On the other hand, unsaturated fats, such as the MUFAs in olives, can improve blood sugar control. A 2018 systematic review found that replacing carbohydrates with the same number of calories from unsaturated fats led to improvements in hemoglobin A1c (a measure of blood sugar control over the past two to three months) and insulin sensitivity. However, replacing carbohydrates with saturated fats did not have the same effect. In addition, when polyunsaturated fats – such as the omega-3s we get from oily fish – were exchanged for carbohydrates, even greater reductions in blood sugar were observed.

Related: Healthy High Fat Foods

Nutrition of olives

Olives are one of the best sources of monounsaturated fats such as oleic acid. According to the USDA’s Food DataCentral, one cup of black olives provides:

  • Calories: 157

  • Fat: 14 gr

  • Unsaturated fat: 11 gr

  • Saturated fat: 3 gr

  • Sodium: 992mg

  • Carbohydrates: 8 gr

  • Fiber: 2 gr

  • Added sugars: 0 gr

  • Egg white: 1 gr

Olives are generally low in protein and carbohydrates and high in fat. However, the majority of the dietary fats in olives are those unsaturated fatty acids that can help support healthy cholesterol levels.

However, if your main cardiovascular concern is hypertension (aka high blood pressure), be aware of olives’ high sodium content — nearly 1,000 milligrams per serving. It is important to note that the serving size listed above is 1 cup of olives, more than most of us consume in one sitting. But even half that amount would provide a significant amount of salt, especially for those who limit their daily sodium consumption.


People watching their sodium intake should enjoy olives in moderation. The staple of the Mediterranean diet is usually high in salt thanks to the fact that it is usually preserved in salt water or brine.

The American Heart Association recommends that healthy adults consume no more than 2,300 milligrams of sodium per day, while some individuals diagnosed with hypertension may need to limit their intake to as little as 1,500 milligrams of sodium per day. For people with hypertension, just ½ cup of black olives can represent 33% of their daily sodium goal.

If you’re salt sensitive or watching your blood pressure, stick to ¼ cup of olives (which contain about 250 milligrams of sodium) as your serving size. You can also rinse your jarred olives to slightly reduce the salt content.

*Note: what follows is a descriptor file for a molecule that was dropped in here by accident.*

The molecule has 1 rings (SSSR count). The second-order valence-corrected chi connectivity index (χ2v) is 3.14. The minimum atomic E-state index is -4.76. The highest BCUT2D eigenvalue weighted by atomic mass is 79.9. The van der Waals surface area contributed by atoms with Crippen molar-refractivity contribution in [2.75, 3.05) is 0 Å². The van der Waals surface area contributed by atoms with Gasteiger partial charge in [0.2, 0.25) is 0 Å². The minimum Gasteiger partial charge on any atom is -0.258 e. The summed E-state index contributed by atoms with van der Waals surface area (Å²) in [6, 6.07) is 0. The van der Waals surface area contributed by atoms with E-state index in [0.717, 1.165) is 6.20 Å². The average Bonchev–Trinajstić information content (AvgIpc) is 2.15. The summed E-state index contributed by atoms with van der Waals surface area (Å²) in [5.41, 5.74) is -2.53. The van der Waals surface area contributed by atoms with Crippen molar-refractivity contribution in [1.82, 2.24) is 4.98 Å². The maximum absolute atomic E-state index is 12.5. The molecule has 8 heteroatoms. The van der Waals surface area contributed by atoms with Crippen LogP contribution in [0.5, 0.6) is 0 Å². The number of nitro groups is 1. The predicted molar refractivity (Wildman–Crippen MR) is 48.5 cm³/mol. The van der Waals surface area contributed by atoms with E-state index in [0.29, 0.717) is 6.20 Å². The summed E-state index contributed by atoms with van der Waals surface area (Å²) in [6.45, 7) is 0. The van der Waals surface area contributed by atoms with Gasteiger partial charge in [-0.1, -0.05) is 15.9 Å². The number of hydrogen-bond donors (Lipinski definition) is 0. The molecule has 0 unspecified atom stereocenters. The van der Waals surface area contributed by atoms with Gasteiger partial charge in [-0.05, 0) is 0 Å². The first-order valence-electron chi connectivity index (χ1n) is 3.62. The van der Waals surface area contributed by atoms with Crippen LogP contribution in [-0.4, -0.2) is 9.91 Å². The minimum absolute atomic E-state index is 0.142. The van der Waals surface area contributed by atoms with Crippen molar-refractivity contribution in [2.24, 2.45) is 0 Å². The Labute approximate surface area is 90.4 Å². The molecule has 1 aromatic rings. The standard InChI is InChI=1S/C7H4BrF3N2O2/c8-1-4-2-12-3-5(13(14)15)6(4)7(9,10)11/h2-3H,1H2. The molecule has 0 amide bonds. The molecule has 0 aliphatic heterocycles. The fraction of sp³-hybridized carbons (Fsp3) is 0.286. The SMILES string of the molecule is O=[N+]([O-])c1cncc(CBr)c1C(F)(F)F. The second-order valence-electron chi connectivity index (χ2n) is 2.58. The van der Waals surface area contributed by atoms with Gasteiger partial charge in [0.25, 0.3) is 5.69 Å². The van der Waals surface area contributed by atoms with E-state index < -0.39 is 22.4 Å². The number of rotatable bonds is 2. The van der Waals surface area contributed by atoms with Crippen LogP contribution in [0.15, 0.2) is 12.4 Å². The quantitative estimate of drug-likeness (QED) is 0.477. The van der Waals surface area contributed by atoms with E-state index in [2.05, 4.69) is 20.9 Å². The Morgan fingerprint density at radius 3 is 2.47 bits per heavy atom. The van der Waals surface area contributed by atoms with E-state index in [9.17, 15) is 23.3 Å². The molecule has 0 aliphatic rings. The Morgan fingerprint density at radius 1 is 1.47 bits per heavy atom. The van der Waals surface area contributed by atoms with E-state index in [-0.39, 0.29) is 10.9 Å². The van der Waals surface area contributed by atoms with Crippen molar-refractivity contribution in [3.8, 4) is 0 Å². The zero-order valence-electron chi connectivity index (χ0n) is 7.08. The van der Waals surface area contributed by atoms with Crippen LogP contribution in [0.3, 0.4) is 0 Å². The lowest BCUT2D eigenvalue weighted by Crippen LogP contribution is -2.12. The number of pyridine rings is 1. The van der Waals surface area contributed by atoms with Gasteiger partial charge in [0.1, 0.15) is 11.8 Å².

Another option is to look for olives with the words “low sodium” on the label. Note: ‘Low Sodium’ and ‘Low Sodium’ are not synonyms. Just because a product has less sodium than the original doesn’t mean it’s a low-sodium food, so be sure to still check the nutrition facts panel to assess how many milligrams of sodium there are per serving.

Tips for eating olives

It’s a good idea to get the majority of the fats you consume from unsaturated fats. Nuts, seeds, avocado, fish and of course olives and olive oil are all great sources.

Here are some delicious and healthy ways to enjoy olives:

  • Incorporate olives into salads or Mediterranean-inspired grain bowls along with other antioxidant-rich ingredients like tomatoes and caramelized onions.

  • Try a simple pan-fried chicken recipe with flavorful fruits and vegetables, such as olives and fennel.

  • Toss olives into a quickie whole-wheat pasta along with kale pesto and sauteed Swiss chard for a fiber-filled noodle night.

  • Spread olive tapenade on a homemade chicken sandwich for a nutritious flavor boost.

  • Do you like pretzels? Swap them for low-sodium flaxseed crackers and add a few olives on the side for a high-fiber snack.

A quick overview

Olives are a great source of monounsaturated fats that support cardiovascular health, and also contain antioxidants such as flavonoids and vitamin E. They are also full of flavor and very versatile.

Unlike olive oil, olives are usually preserved in a high-sodium brine. Practice moderation with your olive portions to control your salt intake.

If you’ve been diagnosed with hypertension or are watching your sodium intake for other reasons, talk to your healthcare provider or a registered dietitian about the right amount of olives for you.

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Read the original article on Health.

Health benefits of olives